PET Radiopharmaceuticals: Perfusion Compounds [13N]Ammonia, [15O]Water, [82RB]Rubidium, and Other Generator Products of Clinical Relevance
Simon M. Ametamey
P. August Schubiger
Cerebral and cardiac perfusion studies by PET provide quantitative measurements and permit assessment of perfusion abnormalities in patients with cerebrovascular and cardiovascular disease. Regional cerebral blood flow measurements with PET also are useful in the evaluation of new drugs. Oxygen 15–labeled water ([15O]water), nitrogen 13–labeled ammonia ([13N]ammonia), and rubidium 82 ([82Rb]) are the most common PET tracers used in clinical routine for perfusion measurements. These PET imaging agents are taken up in the cells of normal myocardium or brain in relation to blood supply. In practice, studies using these radiopharmaceuticals require repeated measurements in the same individual and during the same experimental session. Whereas 15O and 13N are produced by cyclotron irradiation of appropriate target materials, 82Rb is generator produced and thus does not require an on-site cyclotron. Other generator products are copper 62 (62Cu) and gallium 68 (68Ga). They may be of interest as labels of various compounds. Clinically most relevant is probably 68Ga-OTATOC and similar compounds, which serve as markers of endocrine active tumors such as carcinoids and may eventually replace 111In-octreotide.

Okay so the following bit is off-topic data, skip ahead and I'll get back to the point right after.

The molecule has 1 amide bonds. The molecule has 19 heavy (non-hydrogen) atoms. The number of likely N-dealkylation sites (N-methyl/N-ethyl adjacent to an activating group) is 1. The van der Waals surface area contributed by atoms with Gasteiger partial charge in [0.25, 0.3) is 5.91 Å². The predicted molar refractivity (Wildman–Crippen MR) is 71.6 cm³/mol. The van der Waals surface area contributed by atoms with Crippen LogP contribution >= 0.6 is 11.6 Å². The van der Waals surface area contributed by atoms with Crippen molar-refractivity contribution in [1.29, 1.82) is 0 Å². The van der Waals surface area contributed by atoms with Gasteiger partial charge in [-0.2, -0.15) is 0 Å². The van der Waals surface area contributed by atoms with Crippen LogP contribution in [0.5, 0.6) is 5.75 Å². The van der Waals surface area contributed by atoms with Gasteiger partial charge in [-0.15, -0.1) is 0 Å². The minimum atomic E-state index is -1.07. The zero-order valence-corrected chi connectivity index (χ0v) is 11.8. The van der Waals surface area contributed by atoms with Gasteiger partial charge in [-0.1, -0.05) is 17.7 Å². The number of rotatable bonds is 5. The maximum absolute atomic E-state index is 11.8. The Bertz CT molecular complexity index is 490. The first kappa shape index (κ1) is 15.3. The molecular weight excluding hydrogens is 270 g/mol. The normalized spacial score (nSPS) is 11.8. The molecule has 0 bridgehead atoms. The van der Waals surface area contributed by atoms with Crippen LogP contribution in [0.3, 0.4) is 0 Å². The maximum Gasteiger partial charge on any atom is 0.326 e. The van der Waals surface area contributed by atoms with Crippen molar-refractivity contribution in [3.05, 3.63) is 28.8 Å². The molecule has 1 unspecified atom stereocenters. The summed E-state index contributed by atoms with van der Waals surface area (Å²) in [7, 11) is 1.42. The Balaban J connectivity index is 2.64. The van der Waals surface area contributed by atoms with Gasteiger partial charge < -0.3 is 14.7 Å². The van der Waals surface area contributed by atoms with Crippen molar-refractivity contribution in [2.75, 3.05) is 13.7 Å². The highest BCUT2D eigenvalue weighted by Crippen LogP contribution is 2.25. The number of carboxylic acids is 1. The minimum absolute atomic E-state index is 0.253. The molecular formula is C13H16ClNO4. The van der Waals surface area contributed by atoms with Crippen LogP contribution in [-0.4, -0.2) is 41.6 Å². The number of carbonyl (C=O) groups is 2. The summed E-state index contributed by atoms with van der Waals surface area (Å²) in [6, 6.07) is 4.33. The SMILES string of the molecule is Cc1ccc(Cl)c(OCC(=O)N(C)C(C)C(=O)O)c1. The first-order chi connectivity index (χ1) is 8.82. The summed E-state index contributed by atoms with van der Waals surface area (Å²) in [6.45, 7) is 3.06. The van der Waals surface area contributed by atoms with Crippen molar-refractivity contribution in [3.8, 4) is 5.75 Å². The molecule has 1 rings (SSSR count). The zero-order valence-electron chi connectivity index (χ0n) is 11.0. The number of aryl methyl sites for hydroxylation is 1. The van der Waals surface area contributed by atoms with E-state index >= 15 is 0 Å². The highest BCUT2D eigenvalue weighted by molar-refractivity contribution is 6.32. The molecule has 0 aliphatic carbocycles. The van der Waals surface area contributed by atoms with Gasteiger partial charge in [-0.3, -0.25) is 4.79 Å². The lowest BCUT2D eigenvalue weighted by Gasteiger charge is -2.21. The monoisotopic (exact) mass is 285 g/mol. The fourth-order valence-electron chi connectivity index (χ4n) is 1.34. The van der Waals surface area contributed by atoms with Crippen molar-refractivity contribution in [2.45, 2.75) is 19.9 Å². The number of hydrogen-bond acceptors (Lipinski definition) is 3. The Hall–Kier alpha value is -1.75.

[13N]Ammonia: Radionuclide Production and Synthesis
Nitrogen 13 (13N; T1/2, 10 minutes) is produced by bombarding a natural water target with 16.5-MeV protons via the nuclear reaction 16O(p,α)13N. The target material is usually aluminum, but targets made of nickel or titanium also are in use. Of all the [13N]-labeled radiopharmaceuticals, [13N]ammonia is the most commonly used agent for PET studies. There are two methods for its production. In the first method, the 13N-labeled nitrates/nitrites formed by proton irradiation of water are reduced by either titanium (III) chloride, titanium (III) hydroxide, or DeVarda’s alloy in alkaline medium (1). After distillation, trapping, and sterile filtration, the [13N]ammonia is ready for clinical application. In the second method, oxidation of 13N to [13N]nitrates/nitrites is prevented in situ by the addition of ethanol as free radical scavenger to the target content (2). The target content is transferred to a small cation-exchange column to trap [13N]ammonium ions. A final injectable solution of [13N]ammonia is obtained upon eluting with saline and after passage through a sterile filter.
[15O]Water: Radionuclide Production and adiosynthesis
A number of nuclear reactions are used for the production of 15O (T1/2, 2 minutes), but the 14N(d,n)15O is most widely used (3). The energy of the deuterons lies in the range of 8 to 10 MeV, and the target material is aluminum. The target content is a mixture of nitrogen and 0.2% to 1% of oxygen. The 15O atoms formed react with the carrier oxygen to give [15O]O2. 15O-labeled water then is produced by reacting hydrogen with [15O]O2 over a palladium–alumina catalyst at 200°C. The [15O]water vapor formed is trapped in sterile isotonic saline by bubbling the solution with nitrogen as carrier gas.